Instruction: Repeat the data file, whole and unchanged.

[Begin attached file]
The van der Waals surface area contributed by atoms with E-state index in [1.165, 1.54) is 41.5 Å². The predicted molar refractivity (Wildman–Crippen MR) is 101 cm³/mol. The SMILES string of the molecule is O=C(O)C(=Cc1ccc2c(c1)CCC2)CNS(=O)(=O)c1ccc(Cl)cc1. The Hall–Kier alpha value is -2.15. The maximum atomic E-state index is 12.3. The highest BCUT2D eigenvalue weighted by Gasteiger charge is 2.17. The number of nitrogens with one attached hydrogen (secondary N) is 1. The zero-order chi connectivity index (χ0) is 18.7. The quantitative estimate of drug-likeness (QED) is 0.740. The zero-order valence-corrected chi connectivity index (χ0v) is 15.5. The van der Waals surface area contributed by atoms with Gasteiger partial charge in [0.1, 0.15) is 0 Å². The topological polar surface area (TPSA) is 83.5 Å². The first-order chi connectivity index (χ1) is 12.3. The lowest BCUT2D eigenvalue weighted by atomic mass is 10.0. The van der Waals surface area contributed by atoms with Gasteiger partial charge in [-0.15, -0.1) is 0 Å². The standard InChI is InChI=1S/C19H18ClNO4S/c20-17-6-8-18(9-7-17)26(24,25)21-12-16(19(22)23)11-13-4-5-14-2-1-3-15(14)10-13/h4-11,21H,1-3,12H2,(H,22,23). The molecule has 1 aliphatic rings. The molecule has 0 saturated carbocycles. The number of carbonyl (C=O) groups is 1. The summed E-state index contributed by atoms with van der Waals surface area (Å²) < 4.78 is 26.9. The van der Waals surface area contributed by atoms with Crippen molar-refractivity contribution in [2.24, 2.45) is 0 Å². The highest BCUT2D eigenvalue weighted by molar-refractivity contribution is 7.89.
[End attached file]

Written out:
The van der Waals surface area contributed by atoms with E-state index in [1.165, 1.54) is 41.5 Å². The predicted molar refractivity (Wildman–Crippen MR) is 101 cm³/mol. The SMILES string of the molecule is O=C(O)C(=Cc1ccc2c(c1)CCC2)CNS(=O)(=O)c1ccc(Cl)cc1. The Hall–Kier alpha value is -2.15. The maximum atomic E-state index is 12.3. The highest BCUT2D eigenvalue weighted by Gasteiger charge is 2.17. The number of nitrogens with one attached hydrogen (secondary N) is 1. The zero-order chi connectivity index (χ0) is 18.7. The quantitative estimate of drug-likeness (QED) is 0.740. The zero-order valence-corrected chi connectivity index (χ0v) is 15.5. The van der Waals surface area contributed by atoms with Gasteiger partial charge in [0.1, 0.15) is 0 Å². The topological polar surface area (TPSA) is 83.5 Å². The first-order chi connectivity index (χ1) is 12.3. The lowest BCUT2D eigenvalue weighted by atomic mass is 10.0. The van der Waals surface area contributed by atoms with Gasteiger partial charge in [-0.15, -0.1) is 0 Å². The standard InChI is InChI=1S/C19H18ClNO4S/c20-17-6-8-18(9-7-17)26(24,25)21-12-16(19(22)23)11-13-4-5-14-2-1-3-15(14)10-13/h4-11,21H,1-3,12H2,(H,22,23). The molecule has 1 aliphatic rings. The molecule has 0 saturated carbocycles. The number of carbonyl (C=O) groups is 1. The summed E-state index contributed by atoms with van der Waals surface area (Å²) < 4.78 is 26.9. The van der Waals surface area contributed by atoms with Crippen molar-refractivity contribution in [2.24, 2.45) is 0 Å². The highest BCUT2D eigenvalue weighted by molar-refractivity contribution is 7.89.